Electron beam cold-hearth melting is an established technology that provides superior refining for titanium. VDM Metals has been researching new recycling strategies in collaboration with Leibniz University of Hanover (Germany), and other industrial partners. In its paper, VDM Metals explains that eliminating impurities and inclusions (porosity) from titanium alloy scrap is essential if the scrap is to be used in critical aerospace rotating parts. Titanium is a difficult material to mill (compared with steel or aluminum), which results in high tool wear. Tool material particles represent a source of contamination for titanium scrap. Contamination also can come from other scrap metals, welding electrodes and coolant/lubricant materials.

“The melting of Ti-6Al-4V (a workhorse aerospace alloy) in an electron beam furnace is a challenge,” the paper states. “It has been shown that it’s absolutely necessary to obtain a stable process with a constant melting rate. The scrap should always be free from contamination.”

To meet stringent aerospace specifications, VDM Metals is developing a system designed to provide 100-percent scrap inspection, using a technology known as LIBS (laser-induced breakdown spectroscopy). The project encompasses continuous, inline scrap control with integrated analysis to identify low- and high-density inclusions.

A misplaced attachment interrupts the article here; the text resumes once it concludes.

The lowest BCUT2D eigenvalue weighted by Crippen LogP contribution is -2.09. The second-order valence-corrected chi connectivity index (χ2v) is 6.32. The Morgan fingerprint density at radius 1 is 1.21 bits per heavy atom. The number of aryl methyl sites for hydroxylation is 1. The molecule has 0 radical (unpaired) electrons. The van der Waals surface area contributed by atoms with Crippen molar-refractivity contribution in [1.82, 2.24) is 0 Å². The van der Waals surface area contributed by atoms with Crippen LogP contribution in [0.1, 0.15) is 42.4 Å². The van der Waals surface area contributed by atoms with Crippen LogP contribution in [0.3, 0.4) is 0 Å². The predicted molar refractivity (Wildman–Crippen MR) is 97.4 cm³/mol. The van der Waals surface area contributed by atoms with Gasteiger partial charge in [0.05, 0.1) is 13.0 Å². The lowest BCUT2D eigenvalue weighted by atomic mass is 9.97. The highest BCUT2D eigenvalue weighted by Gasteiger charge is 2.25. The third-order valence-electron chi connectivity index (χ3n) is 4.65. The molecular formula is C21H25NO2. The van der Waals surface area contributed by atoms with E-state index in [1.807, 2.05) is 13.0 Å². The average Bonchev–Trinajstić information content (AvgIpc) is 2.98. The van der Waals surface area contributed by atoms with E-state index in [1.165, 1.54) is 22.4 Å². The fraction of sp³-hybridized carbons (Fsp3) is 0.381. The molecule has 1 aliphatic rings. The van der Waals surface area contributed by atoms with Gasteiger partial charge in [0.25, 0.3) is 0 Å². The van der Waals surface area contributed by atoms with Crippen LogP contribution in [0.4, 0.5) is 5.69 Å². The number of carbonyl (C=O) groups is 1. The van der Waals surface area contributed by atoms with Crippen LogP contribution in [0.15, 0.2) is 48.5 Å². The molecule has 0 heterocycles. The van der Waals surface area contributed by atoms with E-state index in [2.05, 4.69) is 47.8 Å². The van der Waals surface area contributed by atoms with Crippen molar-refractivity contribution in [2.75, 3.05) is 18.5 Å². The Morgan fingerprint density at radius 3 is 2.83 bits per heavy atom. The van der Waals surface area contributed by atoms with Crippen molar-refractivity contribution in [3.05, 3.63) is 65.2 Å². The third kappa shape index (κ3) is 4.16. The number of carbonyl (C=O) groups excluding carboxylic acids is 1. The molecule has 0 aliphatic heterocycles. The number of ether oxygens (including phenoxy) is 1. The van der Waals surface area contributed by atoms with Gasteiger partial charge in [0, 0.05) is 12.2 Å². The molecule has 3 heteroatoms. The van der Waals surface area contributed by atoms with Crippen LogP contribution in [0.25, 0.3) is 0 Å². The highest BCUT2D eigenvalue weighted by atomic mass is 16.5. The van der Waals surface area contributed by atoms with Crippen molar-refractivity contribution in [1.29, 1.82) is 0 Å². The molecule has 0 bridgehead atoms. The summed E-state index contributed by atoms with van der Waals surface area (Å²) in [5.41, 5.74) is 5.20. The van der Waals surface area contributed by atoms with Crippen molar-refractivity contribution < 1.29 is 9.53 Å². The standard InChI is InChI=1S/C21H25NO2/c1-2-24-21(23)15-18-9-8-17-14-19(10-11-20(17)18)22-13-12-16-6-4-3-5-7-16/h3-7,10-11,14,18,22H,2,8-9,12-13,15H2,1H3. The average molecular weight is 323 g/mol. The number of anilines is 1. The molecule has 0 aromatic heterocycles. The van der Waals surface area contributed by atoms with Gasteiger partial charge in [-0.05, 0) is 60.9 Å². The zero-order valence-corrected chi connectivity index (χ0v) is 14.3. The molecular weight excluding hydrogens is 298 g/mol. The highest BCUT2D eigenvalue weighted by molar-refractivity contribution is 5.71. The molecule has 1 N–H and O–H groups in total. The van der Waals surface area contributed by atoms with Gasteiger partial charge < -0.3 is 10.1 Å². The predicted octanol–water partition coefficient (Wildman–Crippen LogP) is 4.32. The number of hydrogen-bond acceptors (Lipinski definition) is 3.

VDM Metals currently is operating a pilot plant to demonstrate the system, with an LIBS unit built by SECOPTA GmbH, Berlin. The technology, if proven effective, would garner significant interest in the North American titanium market. It’s estimated there are at least 14 cold-hearth furnaces operating in the United States. Six new furnaces have come on line during the last seven years, including RTI’s facility in Canton, OH, and Timet’s installation in Morgantown, PA.